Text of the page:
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Refeeding Syndrome Risk Hard To Predict With Eating Disorders


 

MONTREAL — Refeeding syndrome is a potential problem for all eating-disordered patients who are reintroducing fluids and food, but it is difficult to predict which patients are at greatest risk, Ovidio Bermudez, M.D., said at an international conference sponsored by the Academy for Eating Disorders.

“There is something about the reintroduction of nutrients to someone who has suffered a significant nutritional insult that can cause severe metabolic imbalances, resulting in cardiovascular, pulmonary, neurological, hepatic, and even bone marrow dysfunction,” he said in an interview.

Once the body has adjusted to a state of malnourishment, refeeding will immediately signal the body to switch off compensatory mechanisms, thus unmasking nutritional deficiencies, said Dr. Bermudez, medical director of the eating disorders program at Laureate Psychiatric Clinic and Hospital in Tulsa, Okla.

The result is electrolyte and fluid imbalances, glucose intolerance, liver dysfunction, and thiamine deficiency.

“All patients who are refed will develop some degree of refeeding syndrome, but there is great variability in terms of the severity of the readjustment. Most patients fare well without any apparent clinical challenges, some patients have a moderate challenge,” and a few have severe or even fatal consequences, he said.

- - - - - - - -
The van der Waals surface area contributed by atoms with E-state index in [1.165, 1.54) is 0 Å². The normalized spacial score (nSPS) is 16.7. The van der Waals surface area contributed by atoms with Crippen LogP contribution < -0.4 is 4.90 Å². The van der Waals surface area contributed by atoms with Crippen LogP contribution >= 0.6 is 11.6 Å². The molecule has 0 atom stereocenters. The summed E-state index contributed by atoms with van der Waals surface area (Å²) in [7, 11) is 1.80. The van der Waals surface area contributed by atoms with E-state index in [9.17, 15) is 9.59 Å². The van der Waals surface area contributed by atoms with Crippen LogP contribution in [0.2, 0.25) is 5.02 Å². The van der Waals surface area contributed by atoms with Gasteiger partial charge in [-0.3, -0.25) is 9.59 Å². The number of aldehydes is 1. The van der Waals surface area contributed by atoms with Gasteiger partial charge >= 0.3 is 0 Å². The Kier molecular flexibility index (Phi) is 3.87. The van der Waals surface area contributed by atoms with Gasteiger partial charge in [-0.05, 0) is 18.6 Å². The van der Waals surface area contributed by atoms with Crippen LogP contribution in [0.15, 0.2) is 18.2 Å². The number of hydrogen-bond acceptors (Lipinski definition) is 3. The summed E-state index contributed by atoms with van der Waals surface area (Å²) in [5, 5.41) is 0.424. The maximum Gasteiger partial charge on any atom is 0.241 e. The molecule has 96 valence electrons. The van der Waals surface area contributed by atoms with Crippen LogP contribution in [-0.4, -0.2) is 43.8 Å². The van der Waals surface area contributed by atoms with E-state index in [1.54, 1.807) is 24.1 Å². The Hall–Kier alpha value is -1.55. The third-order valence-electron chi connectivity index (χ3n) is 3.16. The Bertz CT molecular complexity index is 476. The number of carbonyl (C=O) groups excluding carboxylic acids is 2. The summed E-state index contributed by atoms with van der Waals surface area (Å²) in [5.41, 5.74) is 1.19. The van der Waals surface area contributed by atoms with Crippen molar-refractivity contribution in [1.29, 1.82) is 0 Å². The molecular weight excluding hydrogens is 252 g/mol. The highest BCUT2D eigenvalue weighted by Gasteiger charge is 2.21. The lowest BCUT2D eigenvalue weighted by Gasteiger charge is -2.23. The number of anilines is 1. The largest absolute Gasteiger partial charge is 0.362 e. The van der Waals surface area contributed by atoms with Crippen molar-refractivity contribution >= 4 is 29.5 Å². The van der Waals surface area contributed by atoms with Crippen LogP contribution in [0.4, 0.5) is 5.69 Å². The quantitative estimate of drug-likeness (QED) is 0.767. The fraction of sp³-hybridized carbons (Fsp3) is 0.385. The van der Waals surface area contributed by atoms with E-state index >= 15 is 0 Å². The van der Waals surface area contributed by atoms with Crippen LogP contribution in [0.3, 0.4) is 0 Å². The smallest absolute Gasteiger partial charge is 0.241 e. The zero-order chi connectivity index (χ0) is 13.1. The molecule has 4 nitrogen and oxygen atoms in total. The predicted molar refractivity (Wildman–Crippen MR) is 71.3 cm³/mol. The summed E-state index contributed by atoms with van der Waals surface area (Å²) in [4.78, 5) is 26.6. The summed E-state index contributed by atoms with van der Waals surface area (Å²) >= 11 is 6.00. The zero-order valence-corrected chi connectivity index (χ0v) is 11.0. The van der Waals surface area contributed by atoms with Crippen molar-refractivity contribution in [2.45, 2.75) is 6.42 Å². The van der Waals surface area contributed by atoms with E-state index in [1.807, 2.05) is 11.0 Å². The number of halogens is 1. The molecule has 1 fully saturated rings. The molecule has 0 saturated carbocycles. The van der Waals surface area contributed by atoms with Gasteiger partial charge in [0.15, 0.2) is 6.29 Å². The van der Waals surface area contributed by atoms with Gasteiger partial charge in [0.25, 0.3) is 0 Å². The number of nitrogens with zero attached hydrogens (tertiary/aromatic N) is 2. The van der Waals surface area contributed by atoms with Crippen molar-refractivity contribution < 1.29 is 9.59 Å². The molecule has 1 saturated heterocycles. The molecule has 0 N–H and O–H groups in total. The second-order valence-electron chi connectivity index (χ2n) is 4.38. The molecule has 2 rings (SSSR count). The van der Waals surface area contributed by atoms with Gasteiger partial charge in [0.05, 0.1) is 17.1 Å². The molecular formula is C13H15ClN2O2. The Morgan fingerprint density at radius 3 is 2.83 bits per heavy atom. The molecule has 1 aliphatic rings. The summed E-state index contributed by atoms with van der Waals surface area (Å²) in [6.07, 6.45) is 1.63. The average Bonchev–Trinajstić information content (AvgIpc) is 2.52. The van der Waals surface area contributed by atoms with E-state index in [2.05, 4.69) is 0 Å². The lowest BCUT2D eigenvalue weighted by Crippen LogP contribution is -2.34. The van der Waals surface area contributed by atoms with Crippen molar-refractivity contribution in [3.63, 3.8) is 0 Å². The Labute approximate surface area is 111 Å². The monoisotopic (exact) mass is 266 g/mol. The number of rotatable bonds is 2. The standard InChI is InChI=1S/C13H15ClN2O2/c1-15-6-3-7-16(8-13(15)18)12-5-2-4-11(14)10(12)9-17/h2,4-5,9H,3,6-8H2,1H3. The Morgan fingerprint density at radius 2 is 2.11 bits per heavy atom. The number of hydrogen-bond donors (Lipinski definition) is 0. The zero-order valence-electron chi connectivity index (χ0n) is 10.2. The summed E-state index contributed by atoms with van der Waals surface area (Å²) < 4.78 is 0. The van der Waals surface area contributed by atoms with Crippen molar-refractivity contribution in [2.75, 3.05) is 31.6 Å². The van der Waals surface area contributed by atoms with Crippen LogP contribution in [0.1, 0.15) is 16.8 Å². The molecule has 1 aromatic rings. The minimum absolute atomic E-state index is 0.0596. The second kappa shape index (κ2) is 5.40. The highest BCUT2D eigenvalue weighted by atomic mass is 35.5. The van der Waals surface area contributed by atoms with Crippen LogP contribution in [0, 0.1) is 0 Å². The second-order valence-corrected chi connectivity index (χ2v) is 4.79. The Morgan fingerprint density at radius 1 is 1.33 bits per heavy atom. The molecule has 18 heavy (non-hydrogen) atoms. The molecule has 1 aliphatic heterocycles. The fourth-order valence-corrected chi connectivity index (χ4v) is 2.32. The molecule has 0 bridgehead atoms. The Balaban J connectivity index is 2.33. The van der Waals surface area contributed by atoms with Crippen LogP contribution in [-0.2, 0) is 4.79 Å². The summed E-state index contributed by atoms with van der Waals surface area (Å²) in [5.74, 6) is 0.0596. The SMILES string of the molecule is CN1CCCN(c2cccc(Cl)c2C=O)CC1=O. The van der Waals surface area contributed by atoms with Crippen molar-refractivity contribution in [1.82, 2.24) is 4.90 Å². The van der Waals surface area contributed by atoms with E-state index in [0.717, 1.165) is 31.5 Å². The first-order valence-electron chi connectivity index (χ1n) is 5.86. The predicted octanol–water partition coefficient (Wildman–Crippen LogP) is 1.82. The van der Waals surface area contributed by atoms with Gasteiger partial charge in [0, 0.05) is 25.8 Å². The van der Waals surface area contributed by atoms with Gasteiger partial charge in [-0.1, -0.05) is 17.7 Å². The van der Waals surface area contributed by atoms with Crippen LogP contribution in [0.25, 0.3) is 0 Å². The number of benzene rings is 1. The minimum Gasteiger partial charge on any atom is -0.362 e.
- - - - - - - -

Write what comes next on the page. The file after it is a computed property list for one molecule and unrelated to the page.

Although there are few predictive factors to identify patients most at risk, they tend to be those who are the most underweight and have low prealbumin levels. But these predictors should not be relied on too heavily, Dr. Bermudez said.

“The idea that a person who has had only a moderate metabolic insult is not going to develop some of these problems would be a false reassurance. The best approach we should have as physicians is to know the literature and know the group of patients at highest risk,” but to be alert for any trouble, he said.

By screening for problems prior to refeeding and then monitoring patients carefully during the refeeding, Dr. Bermudez noted, most serious consequences can be avoided.

He recommended that a comprehensive metabolic panel (including liver and renal function tests), calcium, phosphorous and magnesium levels, CBC, and a prealbumin test should be performed prior to refeeding. Any vitamin and trace mineral deficiencies, as well as electrolyte and glucose imbalances, should also be corrected at that time.

During refeeding, fluids and caloric intake should be increased gradually by 200–250 kcal every 2–3 days, and weight gain should not exceed 2–3 pounds per week, Dr. Bermudez said.

Initially, patients should have their vital signs, weight, and fluid intake and output monitored daily, with weekly assessments of CBC, electrolytes and glucose, calcium, phosphorous, magnesium, and liver and renal function. “How long to do this is not quite clear. In our setting, it is usually 2–3 weeks, but in others it can be up to 6 weeks,” he said.

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